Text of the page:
Door 22: Jenny Holzer
"A picture is worth more than 1000 words" is a well known saying and it is quite relatable. But it is subverted by the American artist Jenny Holzer, who puts words and their power at the center of her practice.
from Inflammatory Essays, 1979–82, installed in New York, 1983 © Jenny Holzer, Artists Rights Society (ARS), New York.
Born in 1950, she said that she initially wanted to become a painter, but gave up that thought and wanted to become an attorney. Through various stints studying art, printmaking and finally graduating at Ohio University. In 1976 she moved to Manhattan and joined the Whitney Museum's independent study program, where she started to work with words and installations.
In 1977 she started to create her Inflammatory Essays, which were a result of the reading list at the program. These were multi-colored posters that hold the essence of speeches or essays of dictators or political persons like Mao Zedong, Vladimir Lenin, Emma Goldman, Adolf Hitler or Leon Trotsky. Each poster featured 100 words arranged into 20 lines, which were hung up illegally during the night.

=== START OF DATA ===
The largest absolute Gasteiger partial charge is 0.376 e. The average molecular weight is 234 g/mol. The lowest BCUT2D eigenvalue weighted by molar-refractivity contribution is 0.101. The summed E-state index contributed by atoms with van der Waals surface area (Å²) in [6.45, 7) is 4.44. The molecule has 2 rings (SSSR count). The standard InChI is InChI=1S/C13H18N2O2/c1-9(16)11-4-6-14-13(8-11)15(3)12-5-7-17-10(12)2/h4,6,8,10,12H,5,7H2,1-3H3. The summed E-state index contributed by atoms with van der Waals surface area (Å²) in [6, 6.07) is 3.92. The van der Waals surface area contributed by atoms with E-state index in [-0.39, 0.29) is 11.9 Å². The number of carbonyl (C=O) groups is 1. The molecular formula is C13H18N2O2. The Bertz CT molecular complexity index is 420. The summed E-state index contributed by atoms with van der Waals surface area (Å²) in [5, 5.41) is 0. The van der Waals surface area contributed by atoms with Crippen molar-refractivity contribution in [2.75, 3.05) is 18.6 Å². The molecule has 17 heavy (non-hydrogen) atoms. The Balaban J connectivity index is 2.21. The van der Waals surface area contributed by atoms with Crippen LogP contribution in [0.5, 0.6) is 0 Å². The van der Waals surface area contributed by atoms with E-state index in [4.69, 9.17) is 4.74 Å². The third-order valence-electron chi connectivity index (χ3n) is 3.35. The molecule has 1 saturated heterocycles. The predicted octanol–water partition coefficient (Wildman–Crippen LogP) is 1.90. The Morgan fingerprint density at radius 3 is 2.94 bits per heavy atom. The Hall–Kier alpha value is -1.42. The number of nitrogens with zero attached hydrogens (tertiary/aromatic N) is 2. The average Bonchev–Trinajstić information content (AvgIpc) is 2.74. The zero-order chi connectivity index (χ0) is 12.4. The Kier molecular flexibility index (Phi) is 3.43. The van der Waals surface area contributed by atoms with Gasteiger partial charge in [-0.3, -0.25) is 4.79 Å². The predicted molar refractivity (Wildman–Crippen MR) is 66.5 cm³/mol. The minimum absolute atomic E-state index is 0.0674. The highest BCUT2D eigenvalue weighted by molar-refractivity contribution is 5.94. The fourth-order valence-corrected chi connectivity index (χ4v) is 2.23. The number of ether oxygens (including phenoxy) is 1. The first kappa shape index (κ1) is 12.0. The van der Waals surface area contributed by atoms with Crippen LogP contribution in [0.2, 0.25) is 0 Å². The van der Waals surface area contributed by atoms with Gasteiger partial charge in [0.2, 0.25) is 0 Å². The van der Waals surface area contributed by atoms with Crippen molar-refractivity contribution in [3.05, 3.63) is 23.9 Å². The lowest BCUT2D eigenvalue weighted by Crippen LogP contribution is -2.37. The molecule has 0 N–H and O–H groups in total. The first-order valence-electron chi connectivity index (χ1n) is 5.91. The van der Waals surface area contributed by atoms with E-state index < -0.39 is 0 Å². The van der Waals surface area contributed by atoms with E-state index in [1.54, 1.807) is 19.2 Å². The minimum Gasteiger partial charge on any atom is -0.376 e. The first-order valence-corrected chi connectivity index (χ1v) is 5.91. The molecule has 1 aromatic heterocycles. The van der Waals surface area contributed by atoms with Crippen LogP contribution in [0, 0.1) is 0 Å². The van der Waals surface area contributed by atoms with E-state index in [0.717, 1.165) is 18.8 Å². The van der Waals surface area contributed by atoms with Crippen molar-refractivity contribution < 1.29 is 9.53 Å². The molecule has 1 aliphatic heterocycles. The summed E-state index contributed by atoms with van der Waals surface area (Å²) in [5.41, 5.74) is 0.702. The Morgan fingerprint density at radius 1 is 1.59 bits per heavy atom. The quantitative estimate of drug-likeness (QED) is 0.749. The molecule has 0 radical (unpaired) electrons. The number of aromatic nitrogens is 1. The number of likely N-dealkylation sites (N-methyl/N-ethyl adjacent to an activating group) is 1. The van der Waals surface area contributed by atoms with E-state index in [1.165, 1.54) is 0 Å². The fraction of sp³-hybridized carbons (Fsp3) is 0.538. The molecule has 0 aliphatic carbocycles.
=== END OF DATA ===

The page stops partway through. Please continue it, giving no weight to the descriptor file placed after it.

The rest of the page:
Lady Pink photographed in Times Square (1983), wearing a t-shirt from Jenny Holzer’s "Truisms" (1978–87). Photography by © Lisa Kahane
A reduced idea of that led to her contemporaneous Truisms, which condensed ideas to one lined maxims like for example “Protect me from what I want” or “Abuse of power comes as no surprise”. Her anonymous street works were discovered by the artist Dan Graham, who was an early advocate for her work, which she said led to her breakthrough as an artist.
Truism, Times Square, 1986
But not only on paper, she also present her work on walls, mugs or T-Shirts, but was also always at the forefront of technology using LEDs, projections, virtual reality or drones. Important for her was and is always the context, as she put it herself: “I like placing content wherever people look, and that can be at the bottom of a cup or on a shirt or hat or on the surface of a river or all over a building”.
In 1990 she became the 2nd woman, after Diane Arbus, to represent the USA at the Venice Biennale for which she received the Golden Lion for best national representation. For all her projects, she mainly used her own texts, but since 1993 she started to use more texts by others like Wislawa Szymborska, Elfriede Jelinek or Mohja Kahf.
United States Pavilion, Giardini della Biennale, Venice Photography by © Salvatore Licitra
In fashion circles, she is well known for collaborating with the Austrian designer Helmut Lang. This collaboration started in the middle of the 1990s and led to artworks for the brand's New York flagship store, but is most known for their anti-advertising campaign for the launch of Lang's perfume line.